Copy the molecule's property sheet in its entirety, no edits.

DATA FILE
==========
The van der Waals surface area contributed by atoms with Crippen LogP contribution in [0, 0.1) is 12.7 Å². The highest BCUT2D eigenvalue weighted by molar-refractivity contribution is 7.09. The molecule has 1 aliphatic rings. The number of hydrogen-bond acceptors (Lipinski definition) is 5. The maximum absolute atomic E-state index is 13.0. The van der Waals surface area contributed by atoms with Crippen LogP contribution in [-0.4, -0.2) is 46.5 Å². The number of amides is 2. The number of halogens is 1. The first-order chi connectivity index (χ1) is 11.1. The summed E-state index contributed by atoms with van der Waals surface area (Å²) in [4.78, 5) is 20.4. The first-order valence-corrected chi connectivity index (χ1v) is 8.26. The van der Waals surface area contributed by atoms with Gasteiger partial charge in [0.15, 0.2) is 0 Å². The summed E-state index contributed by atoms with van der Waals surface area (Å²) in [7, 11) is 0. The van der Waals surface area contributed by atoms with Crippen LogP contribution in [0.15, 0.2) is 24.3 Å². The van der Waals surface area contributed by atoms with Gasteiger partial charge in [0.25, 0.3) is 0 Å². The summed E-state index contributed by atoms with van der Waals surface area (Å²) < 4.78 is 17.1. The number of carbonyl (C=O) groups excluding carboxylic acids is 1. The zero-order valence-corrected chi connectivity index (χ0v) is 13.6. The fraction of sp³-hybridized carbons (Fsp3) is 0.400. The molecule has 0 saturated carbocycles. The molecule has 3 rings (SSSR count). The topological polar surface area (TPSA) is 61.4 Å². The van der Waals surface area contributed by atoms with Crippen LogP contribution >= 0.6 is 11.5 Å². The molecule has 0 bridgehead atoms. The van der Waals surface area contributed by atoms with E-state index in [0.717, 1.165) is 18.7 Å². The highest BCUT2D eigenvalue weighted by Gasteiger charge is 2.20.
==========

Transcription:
The van der Waals surface area contributed by atoms with Crippen LogP contribution in [0, 0.1) is 12.7 Å². The highest BCUT2D eigenvalue weighted by molar-refractivity contribution is 7.09. The molecule has 1 aliphatic rings. The number of hydrogen-bond acceptors (Lipinski definition) is 5. The maximum absolute atomic E-state index is 13.0. The van der Waals surface area contributed by atoms with Crippen LogP contribution in [-0.4, -0.2) is 46.5 Å². The number of amides is 2. The number of halogens is 1. The first-order chi connectivity index (χ1) is 11.1. The summed E-state index contributed by atoms with van der Waals surface area (Å²) in [4.78, 5) is 20.4. The first-order valence-corrected chi connectivity index (χ1v) is 8.26. The van der Waals surface area contributed by atoms with Gasteiger partial charge in [0.15, 0.2) is 0 Å². The summed E-state index contributed by atoms with van der Waals surface area (Å²) in [7, 11) is 0. The van der Waals surface area contributed by atoms with Crippen LogP contribution in [0.15, 0.2) is 24.3 Å². The van der Waals surface area contributed by atoms with Gasteiger partial charge in [0.25, 0.3) is 0 Å². The summed E-state index contributed by atoms with van der Waals surface area (Å²) < 4.78 is 17.1. The number of carbonyl (C=O) groups excluding carboxylic acids is 1. The zero-order valence-corrected chi connectivity index (χ0v) is 13.6. The fraction of sp³-hybridized carbons (Fsp3) is 0.400. The molecule has 0 saturated carbocycles. The molecule has 3 rings (SSSR count). The topological polar surface area (TPSA) is 61.4 Å². The van der Waals surface area contributed by atoms with Crippen LogP contribution >= 0.6 is 11.5 Å². The molecule has 0 bridgehead atoms. The van der Waals surface area contributed by atoms with E-state index in [0.717, 1.165) is 18.7 Å². The highest BCUT2D eigenvalue weighted by Gasteiger charge is 2.20.